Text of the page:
Universities may provide any additional documents at their discretion.

During the desk audit, the auditors will also determine whether the university’s web-based publication of the Executive Summaries, and subsequent reports on the implementation of the review recommendations for the programs included in the current audit, meet the requirements of Framework Section 5.4.1.

The auditors undertake to preserve the confidentiality required for all documentation and communications and to meet all applicable requirements of the Freedom of Information and Protection of Privacy Act (FIPPA).

6.2.6     Site Visit

After the desk audit, auditors normally visit the university over two or three days. The principal purpose of the on-site visit is for the auditors to get a sufficiently complete and accurate understanding of the university’s application of its IQAP in its pursuit of continuous improvement of its programs. Further, the site visit will serve to answer questions and address information gaps that arose during the desk audit and assess the degree to which the institution’s quality assurance practices contribute to continuous improvement of its programs.

In the course of the site visit, the auditors speak with the university’s senior academic leadership including those who the IQAP identifies as having important roles in the QA process. The auditors also meet with representatives from those programs selected for audit, students, and representatives of units that play an important role in ensuring program quality and success. These include, but are not limited to, the Library, Teaching and Learning Services, Institutional Research, Instructional Media, and other technical support service representatives. The university, in consultation with the auditors, establishes the program and schedule for these interviews prior to the site visit.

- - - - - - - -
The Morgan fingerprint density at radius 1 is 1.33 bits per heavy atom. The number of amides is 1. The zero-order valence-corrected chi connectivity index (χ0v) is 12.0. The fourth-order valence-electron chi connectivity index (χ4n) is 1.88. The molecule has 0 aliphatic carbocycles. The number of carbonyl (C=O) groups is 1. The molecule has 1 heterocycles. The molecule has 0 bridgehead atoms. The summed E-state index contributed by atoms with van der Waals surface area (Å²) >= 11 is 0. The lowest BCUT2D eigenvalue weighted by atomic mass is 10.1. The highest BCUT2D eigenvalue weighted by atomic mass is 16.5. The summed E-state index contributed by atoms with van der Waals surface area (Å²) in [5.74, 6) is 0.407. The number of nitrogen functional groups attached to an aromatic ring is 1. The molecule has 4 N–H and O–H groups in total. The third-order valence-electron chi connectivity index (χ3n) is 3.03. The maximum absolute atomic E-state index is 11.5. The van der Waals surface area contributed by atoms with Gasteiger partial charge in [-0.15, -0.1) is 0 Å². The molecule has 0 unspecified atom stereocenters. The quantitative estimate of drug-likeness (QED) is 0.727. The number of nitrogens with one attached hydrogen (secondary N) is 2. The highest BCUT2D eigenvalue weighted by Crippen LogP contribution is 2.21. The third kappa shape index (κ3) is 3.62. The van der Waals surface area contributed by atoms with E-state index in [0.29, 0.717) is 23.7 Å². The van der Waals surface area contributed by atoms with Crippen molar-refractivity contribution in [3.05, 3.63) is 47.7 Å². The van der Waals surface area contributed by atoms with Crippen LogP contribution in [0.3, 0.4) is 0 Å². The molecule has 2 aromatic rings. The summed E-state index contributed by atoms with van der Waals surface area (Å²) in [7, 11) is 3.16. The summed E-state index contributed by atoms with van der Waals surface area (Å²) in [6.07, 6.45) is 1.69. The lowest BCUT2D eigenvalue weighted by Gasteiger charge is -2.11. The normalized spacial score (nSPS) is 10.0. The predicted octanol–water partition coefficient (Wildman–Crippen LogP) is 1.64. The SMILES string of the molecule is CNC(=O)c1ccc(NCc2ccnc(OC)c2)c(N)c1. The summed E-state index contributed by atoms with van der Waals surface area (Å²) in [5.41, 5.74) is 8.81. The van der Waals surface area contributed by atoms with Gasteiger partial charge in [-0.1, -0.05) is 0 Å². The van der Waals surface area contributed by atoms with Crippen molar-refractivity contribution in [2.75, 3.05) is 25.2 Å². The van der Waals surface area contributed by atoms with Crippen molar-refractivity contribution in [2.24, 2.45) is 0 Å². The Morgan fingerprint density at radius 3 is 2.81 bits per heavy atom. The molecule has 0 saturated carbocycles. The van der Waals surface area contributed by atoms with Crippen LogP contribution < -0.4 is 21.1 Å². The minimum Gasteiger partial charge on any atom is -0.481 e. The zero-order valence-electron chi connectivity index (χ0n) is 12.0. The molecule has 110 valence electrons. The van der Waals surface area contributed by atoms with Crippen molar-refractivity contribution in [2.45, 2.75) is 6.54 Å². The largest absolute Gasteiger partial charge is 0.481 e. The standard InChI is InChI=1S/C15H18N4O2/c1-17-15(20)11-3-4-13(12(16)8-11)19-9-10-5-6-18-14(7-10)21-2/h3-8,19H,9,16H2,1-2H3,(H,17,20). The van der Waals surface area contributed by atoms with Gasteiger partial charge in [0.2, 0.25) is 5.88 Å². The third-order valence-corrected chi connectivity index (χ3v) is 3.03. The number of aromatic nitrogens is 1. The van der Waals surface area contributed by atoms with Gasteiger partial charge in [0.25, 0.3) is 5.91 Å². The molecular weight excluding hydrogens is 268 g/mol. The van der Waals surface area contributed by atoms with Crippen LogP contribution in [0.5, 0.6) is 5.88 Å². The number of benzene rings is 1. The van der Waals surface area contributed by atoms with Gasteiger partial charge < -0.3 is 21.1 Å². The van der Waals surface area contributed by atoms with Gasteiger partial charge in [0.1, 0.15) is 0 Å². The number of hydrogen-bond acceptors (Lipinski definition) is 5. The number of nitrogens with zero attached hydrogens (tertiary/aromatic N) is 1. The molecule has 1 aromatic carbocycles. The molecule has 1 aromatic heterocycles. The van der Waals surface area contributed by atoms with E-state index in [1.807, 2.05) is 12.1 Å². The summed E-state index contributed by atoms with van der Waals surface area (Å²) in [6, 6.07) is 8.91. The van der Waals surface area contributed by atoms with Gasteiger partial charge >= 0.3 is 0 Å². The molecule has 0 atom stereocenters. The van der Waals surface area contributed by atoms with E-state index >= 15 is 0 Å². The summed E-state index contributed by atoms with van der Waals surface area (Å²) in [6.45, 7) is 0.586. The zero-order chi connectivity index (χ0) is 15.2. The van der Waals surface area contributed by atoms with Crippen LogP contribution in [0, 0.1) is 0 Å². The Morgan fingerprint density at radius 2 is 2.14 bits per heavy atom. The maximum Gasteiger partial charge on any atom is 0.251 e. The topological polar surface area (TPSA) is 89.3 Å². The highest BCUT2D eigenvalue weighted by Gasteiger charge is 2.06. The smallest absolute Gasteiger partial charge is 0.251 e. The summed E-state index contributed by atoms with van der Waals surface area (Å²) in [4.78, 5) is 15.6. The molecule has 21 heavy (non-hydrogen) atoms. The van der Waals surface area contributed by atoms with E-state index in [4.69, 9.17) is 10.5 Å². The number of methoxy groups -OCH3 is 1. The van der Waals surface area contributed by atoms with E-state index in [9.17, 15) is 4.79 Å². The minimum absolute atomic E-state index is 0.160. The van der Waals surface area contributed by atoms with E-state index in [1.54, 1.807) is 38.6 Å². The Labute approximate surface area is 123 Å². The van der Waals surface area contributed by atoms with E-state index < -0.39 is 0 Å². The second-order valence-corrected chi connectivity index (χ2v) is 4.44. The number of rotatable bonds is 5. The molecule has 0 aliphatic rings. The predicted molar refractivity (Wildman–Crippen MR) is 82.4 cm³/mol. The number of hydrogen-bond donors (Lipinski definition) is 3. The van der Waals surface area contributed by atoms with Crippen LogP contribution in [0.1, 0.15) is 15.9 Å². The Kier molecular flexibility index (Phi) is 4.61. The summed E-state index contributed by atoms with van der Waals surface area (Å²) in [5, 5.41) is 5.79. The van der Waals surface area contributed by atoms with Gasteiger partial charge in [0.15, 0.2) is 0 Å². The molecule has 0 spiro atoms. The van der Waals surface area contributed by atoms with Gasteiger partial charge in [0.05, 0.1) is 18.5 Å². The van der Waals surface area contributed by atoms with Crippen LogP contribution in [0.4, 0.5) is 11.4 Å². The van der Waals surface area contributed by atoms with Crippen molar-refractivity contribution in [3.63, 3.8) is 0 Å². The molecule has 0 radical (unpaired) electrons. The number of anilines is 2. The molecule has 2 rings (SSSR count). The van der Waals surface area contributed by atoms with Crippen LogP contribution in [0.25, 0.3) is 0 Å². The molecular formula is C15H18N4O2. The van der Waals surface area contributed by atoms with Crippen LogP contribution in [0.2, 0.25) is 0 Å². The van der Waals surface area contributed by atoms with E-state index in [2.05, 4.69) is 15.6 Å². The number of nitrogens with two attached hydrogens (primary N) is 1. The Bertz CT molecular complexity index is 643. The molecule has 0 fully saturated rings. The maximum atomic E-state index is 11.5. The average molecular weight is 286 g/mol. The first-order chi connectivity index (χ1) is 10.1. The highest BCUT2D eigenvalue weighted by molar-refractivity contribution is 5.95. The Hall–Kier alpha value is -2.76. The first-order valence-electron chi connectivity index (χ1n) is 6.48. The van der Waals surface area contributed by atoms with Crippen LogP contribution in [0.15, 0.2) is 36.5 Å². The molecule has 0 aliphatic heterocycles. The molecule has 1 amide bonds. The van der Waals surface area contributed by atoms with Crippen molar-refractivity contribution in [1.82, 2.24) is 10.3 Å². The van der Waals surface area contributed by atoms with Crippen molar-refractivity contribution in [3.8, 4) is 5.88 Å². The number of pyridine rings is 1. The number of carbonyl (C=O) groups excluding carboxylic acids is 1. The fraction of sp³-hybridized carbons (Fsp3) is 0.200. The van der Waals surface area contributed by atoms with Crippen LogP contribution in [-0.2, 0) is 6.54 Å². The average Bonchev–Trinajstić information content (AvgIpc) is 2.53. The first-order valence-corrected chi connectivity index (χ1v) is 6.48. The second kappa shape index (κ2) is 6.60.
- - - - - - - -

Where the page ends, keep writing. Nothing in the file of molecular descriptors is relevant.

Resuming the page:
6.2.7     Audit Report

Following the conduct of an audit, the auditors prepare a report that will be considered “draft” until it is approved by the Quality Council. The report, which is to be suitable for subsequent publication, comments on the institution’s commitment to the culture of engagement with quality assurance and continuous improvement and will:

  1. Describe the audit methodology and the verification steps used;
  2. Comment on the institutional self-study submitted for audit;